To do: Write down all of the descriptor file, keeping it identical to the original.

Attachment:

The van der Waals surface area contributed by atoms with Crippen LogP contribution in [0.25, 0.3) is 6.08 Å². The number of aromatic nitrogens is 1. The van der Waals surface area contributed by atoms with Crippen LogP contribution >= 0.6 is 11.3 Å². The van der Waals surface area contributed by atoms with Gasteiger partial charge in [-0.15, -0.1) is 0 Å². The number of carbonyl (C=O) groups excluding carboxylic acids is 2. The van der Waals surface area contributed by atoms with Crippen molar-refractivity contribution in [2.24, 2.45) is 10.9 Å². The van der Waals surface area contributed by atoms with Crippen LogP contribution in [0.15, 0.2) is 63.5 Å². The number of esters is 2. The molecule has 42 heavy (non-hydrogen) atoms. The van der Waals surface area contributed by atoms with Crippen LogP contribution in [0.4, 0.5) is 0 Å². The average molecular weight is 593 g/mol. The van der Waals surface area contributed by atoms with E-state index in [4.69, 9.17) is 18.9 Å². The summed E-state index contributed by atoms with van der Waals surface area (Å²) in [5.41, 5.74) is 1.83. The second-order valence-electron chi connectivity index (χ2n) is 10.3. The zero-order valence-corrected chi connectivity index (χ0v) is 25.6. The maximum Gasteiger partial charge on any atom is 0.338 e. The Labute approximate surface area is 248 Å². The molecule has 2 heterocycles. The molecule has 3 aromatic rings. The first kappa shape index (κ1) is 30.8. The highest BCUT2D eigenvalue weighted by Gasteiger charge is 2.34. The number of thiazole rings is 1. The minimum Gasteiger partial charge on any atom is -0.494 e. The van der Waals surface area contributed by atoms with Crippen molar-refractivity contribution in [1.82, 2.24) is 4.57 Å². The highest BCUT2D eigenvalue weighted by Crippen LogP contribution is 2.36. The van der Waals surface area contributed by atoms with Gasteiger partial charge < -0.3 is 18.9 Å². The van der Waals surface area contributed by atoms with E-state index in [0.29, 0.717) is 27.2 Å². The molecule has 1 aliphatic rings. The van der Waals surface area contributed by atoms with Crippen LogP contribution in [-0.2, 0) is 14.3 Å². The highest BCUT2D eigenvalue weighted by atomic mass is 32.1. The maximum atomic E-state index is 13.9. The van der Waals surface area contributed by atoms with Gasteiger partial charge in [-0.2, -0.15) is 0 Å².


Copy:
The van der Waals surface area contributed by atoms with Crippen LogP contribution in [0.25, 0.3) is 6.08 Å². The number of aromatic nitrogens is 1. The van der Waals surface area contributed by atoms with Crippen LogP contribution >= 0.6 is 11.3 Å². The van der Waals surface area contributed by atoms with Gasteiger partial charge in [-0.15, -0.1) is 0 Å². The number of carbonyl (C=O) groups excluding carboxylic acids is 2. The van der Waals surface area contributed by atoms with Crippen molar-refractivity contribution in [2.24, 2.45) is 10.9 Å². The van der Waals surface area contributed by atoms with Crippen LogP contribution in [0.15, 0.2) is 63.5 Å². The number of esters is 2. The molecule has 42 heavy (non-hydrogen) atoms. The van der Waals surface area contributed by atoms with Crippen LogP contribution in [0.4, 0.5) is 0 Å². The average molecular weight is 593 g/mol. The van der Waals surface area contributed by atoms with E-state index in [4.69, 9.17) is 18.9 Å². The summed E-state index contributed by atoms with van der Waals surface area (Å²) in [5.41, 5.74) is 1.83. The second-order valence-electron chi connectivity index (χ2n) is 10.3. The zero-order valence-corrected chi connectivity index (χ0v) is 25.6. The maximum Gasteiger partial charge on any atom is 0.338 e. The Labute approximate surface area is 248 Å². The molecule has 2 heterocycles. The molecule has 3 aromatic rings. The first kappa shape index (κ1) is 30.8. The highest BCUT2D eigenvalue weighted by Gasteiger charge is 2.34. The number of thiazole rings is 1. The minimum Gasteiger partial charge on any atom is -0.494 e. The van der Waals surface area contributed by atoms with Crippen molar-refractivity contribution in [1.82, 2.24) is 4.57 Å². The highest BCUT2D eigenvalue weighted by Crippen LogP contribution is 2.36. The van der Waals surface area contributed by atoms with Gasteiger partial charge < -0.3 is 18.9 Å². The van der Waals surface area contributed by atoms with E-state index in [0.29, 0.717) is 27.2 Å². The molecule has 1 aliphatic rings. The van der Waals surface area contributed by atoms with Crippen LogP contribution in [-0.2, 0) is 14.3 Å². The highest BCUT2D eigenvalue weighted by atomic mass is 32.1. The maximum atomic E-state index is 13.9. The van der Waals surface area contributed by atoms with Gasteiger partial charge in [-0.2, -0.15) is 0 Å².